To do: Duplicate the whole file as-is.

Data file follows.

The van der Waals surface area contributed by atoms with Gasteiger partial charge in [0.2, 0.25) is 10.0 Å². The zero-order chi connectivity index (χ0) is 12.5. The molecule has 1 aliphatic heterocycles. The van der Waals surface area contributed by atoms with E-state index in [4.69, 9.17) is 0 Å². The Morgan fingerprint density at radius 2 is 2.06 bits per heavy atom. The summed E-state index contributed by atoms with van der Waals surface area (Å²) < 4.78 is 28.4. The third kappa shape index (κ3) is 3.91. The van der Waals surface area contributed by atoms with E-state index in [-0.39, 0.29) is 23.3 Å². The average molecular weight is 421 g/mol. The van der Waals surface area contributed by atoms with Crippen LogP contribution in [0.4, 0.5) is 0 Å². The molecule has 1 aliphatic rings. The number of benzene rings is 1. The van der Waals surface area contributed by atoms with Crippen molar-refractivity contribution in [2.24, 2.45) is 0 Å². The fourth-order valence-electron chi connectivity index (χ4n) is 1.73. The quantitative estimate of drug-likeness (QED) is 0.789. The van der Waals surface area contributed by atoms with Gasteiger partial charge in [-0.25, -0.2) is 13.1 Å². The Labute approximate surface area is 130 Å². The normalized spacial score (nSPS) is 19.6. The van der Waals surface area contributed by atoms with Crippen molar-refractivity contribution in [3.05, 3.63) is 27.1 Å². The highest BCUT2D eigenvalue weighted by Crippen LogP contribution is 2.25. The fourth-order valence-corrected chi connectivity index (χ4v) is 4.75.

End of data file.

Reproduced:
The van der Waals surface area contributed by atoms with Gasteiger partial charge in [0.2, 0.25) is 10.0 Å². The zero-order chi connectivity index (χ0) is 12.5. The molecule has 1 aliphatic heterocycles. The van der Waals surface area contributed by atoms with E-state index in [4.69, 9.17) is 0 Å². The Morgan fingerprint density at radius 2 is 2.06 bits per heavy atom. The summed E-state index contributed by atoms with van der Waals surface area (Å²) < 4.78 is 28.4. The third kappa shape index (κ3) is 3.91. The van der Waals surface area contributed by atoms with E-state index in [-0.39, 0.29) is 23.3 Å². The average molecular weight is 421 g/mol. The van der Waals surface area contributed by atoms with Crippen LogP contribution in [0.4, 0.5) is 0 Å². The molecule has 1 aliphatic rings. The number of benzene rings is 1. The van der Waals surface area contributed by atoms with Crippen molar-refractivity contribution in [2.24, 2.45) is 0 Å². The fourth-order valence-electron chi connectivity index (χ4n) is 1.73. The quantitative estimate of drug-likeness (QED) is 0.789. The van der Waals surface area contributed by atoms with Gasteiger partial charge in [-0.25, -0.2) is 13.1 Å². The Labute approximate surface area is 130 Å². The normalized spacial score (nSPS) is 19.6. The van der Waals surface area contributed by atoms with Crippen molar-refractivity contribution in [3.05, 3.63) is 27.1 Å². The highest BCUT2D eigenvalue weighted by Crippen LogP contribution is 2.25. The fourth-order valence-corrected chi connectivity index (χ4v) is 4.75.